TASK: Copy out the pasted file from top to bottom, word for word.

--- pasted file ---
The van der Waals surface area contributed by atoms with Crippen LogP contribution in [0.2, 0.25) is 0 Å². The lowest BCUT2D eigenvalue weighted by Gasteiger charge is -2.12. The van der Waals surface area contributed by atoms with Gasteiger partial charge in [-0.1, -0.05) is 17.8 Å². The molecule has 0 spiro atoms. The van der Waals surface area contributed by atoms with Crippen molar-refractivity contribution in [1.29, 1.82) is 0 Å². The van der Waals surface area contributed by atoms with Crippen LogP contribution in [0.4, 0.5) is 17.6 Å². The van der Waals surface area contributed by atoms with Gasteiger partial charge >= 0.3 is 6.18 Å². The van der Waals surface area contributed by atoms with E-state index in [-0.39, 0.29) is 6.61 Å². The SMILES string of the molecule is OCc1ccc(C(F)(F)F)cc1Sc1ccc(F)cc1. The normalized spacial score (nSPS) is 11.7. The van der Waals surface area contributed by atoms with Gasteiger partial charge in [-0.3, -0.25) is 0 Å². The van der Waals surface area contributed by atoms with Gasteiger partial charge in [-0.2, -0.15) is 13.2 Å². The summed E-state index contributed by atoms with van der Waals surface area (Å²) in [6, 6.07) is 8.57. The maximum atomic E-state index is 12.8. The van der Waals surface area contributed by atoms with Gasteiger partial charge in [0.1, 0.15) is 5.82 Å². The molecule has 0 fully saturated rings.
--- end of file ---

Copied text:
The van der Waals surface area contributed by atoms with Crippen LogP contribution in [0.2, 0.25) is 0 Å². The lowest BCUT2D eigenvalue weighted by Gasteiger charge is -2.12. The van der Waals surface area contributed by atoms with Gasteiger partial charge in [-0.1, -0.05) is 17.8 Å². The molecule has 0 spiro atoms. The van der Waals surface area contributed by atoms with Crippen molar-refractivity contribution in [1.29, 1.82) is 0 Å². The van der Waals surface area contributed by atoms with Crippen LogP contribution in [0.4, 0.5) is 17.6 Å². The van der Waals surface area contributed by atoms with Gasteiger partial charge >= 0.3 is 6.18 Å². The van der Waals surface area contributed by atoms with E-state index in [-0.39, 0.29) is 6.61 Å². The SMILES string of the molecule is OCc1ccc(C(F)(F)F)cc1Sc1ccc(F)cc1. The normalized spacial score (nSPS) is 11.7. The van der Waals surface area contributed by atoms with Gasteiger partial charge in [-0.3, -0.25) is 0 Å². The van der Waals surface area contributed by atoms with Gasteiger partial charge in [-0.2, -0.15) is 13.2 Å². The summed E-state index contributed by atoms with van der Waals surface area (Å²) in [6, 6.07) is 8.57. The maximum atomic E-state index is 12.8. The van der Waals surface area contributed by atoms with Gasteiger partial charge in [0.1, 0.15) is 5.82 Å². The molecule has 0 fully saturated rings.